Objective To determine the number and isotype of immunoglobulin (Ig)-containing cells that infiltrate various stages of cervical neoplasia from no lesion to invasive cancer.
Methods By three-color immunofluorescent microscopy, the number and isotype of stromal plasma cells were determined for 91 specimens representing a spectrum of cervical epithelial neoplasia as follows: no lesion (n = 21), high-grade squamous intrepithelial lesions (SIL; n = 22), and invasive carcinoma (n = 23).
Results The Ig-positive cell counts were markedly increased under the low-grade SIL. Specifically, the mean number of IgG-positive plasma cells was significantly increased (P < .003) under the subepithelial stroma of mild dysplasia as compared with no SIL, high-grade SIL, or invasive carcinoma. These immunocyte infiltrates were clustered in the stroma beneath koilocytes, which also demonstrated IgG-positive intracellular staining.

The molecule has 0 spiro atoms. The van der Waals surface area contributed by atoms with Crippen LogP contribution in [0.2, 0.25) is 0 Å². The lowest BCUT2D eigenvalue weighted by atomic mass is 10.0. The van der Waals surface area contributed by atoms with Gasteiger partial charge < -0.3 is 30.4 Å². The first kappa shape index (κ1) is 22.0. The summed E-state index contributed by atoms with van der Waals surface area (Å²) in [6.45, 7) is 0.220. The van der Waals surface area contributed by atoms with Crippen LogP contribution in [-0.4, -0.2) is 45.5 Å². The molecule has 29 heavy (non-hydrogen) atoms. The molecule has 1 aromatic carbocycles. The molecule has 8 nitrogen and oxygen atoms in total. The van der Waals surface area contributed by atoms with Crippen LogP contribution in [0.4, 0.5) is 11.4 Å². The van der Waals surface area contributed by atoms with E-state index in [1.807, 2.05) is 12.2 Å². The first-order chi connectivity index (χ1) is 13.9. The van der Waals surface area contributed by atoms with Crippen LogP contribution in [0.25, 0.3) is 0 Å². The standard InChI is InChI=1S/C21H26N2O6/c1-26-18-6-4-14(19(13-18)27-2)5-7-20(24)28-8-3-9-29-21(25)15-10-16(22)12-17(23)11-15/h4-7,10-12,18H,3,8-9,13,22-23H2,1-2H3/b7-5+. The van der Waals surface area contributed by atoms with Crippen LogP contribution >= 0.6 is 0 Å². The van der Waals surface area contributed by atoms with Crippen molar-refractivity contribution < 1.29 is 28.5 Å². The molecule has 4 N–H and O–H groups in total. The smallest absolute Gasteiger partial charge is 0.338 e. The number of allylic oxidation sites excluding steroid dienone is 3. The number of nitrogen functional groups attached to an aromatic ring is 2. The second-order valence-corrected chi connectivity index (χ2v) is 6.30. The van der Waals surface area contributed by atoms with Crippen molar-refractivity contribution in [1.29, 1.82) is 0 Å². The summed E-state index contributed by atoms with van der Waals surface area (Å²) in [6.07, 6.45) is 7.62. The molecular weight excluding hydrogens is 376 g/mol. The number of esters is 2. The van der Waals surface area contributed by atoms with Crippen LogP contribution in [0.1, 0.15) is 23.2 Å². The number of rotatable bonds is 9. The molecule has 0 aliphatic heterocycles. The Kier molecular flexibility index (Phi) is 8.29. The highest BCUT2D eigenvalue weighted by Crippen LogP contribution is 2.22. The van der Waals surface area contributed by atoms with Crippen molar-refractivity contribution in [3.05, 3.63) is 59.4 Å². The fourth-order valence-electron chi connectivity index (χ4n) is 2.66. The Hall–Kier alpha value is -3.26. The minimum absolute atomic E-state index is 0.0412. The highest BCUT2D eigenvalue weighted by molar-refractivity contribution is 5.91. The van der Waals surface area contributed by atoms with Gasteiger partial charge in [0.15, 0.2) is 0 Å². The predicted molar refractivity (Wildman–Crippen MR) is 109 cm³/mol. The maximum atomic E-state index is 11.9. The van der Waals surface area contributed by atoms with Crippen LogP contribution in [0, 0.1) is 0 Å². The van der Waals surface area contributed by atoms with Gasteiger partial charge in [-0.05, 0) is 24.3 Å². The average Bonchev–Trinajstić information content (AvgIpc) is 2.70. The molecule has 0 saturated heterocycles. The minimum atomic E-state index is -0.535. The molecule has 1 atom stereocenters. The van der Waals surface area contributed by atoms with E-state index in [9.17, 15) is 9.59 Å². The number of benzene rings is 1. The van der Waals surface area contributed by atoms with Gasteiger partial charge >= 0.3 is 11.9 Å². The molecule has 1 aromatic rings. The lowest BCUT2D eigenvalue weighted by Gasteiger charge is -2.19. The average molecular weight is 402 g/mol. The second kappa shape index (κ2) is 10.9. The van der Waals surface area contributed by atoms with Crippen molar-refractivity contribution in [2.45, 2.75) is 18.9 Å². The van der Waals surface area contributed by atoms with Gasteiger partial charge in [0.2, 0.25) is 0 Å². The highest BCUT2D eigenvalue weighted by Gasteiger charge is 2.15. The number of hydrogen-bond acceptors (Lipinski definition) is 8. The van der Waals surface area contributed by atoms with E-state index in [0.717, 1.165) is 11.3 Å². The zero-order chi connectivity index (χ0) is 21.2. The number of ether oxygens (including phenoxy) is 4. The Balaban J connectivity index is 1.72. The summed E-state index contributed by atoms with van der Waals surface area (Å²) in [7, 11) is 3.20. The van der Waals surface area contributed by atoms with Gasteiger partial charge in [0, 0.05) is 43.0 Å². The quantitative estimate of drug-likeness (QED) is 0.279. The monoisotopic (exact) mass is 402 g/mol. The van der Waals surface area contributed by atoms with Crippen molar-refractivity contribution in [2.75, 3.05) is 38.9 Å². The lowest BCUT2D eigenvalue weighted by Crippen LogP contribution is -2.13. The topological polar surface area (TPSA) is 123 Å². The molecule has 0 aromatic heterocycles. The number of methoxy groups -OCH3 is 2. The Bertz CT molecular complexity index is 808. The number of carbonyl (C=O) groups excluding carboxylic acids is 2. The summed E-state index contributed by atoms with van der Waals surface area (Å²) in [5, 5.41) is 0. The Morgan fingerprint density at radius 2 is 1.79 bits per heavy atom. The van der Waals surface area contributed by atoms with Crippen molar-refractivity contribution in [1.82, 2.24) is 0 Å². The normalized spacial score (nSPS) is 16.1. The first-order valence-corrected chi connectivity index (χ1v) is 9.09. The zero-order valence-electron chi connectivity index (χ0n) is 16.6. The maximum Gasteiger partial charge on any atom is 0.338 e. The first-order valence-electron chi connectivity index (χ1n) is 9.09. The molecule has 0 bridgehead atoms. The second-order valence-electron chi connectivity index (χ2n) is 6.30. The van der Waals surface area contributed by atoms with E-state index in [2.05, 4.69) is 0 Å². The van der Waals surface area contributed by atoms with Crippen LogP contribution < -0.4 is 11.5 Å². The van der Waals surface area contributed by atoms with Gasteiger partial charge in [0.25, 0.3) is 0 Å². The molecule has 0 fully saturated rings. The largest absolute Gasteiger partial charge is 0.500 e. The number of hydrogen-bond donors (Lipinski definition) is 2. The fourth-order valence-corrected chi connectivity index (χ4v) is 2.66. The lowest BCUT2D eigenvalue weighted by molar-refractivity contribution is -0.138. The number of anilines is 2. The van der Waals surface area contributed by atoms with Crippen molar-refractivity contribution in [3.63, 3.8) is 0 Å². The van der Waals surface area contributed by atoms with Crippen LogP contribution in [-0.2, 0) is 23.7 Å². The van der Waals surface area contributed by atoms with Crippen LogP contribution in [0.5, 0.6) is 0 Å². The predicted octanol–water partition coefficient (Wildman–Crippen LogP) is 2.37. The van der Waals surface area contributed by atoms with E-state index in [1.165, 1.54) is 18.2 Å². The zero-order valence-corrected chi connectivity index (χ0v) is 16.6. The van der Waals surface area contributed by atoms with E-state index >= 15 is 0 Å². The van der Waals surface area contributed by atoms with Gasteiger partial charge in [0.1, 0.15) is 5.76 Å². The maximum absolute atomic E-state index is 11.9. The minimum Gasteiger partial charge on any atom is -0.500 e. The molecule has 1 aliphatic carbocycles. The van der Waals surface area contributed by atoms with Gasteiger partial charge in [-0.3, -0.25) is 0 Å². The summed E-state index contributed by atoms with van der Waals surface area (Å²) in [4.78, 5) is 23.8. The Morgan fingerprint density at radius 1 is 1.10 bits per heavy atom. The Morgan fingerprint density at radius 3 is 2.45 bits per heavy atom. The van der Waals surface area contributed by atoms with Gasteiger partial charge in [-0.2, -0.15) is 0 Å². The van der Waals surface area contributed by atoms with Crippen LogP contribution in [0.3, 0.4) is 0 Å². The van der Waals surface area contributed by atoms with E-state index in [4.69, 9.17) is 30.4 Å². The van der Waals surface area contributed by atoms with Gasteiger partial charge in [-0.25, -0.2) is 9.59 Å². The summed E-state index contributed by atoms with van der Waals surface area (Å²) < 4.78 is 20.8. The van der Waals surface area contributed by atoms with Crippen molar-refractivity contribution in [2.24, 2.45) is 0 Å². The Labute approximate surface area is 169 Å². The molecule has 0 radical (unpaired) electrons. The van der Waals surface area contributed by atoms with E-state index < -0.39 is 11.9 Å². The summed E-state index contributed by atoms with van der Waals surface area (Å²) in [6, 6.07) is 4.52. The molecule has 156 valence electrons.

Conclusion Low-grade cervical lesions are infiltrated by IgG Plasma cells to a greater extent than high-grade or invasive cervical lesions, suggesting that antibody responses are preferentially receruited in early cervical neoplasia, giving credence to the concept that low-grade lesions represent a human papillomavirus infection of the cervix rather than a neoplastic condition.
Address reprint requests to: Robert P. Edwards, MD, Division of Gynecologic Oncology, Magee-Womens Hospital, University of Pittsburgh, 300 Halket Street, Pittsburgh, PA 15213–3180.
© 1996 The American College of Obstetricians and Gynecologists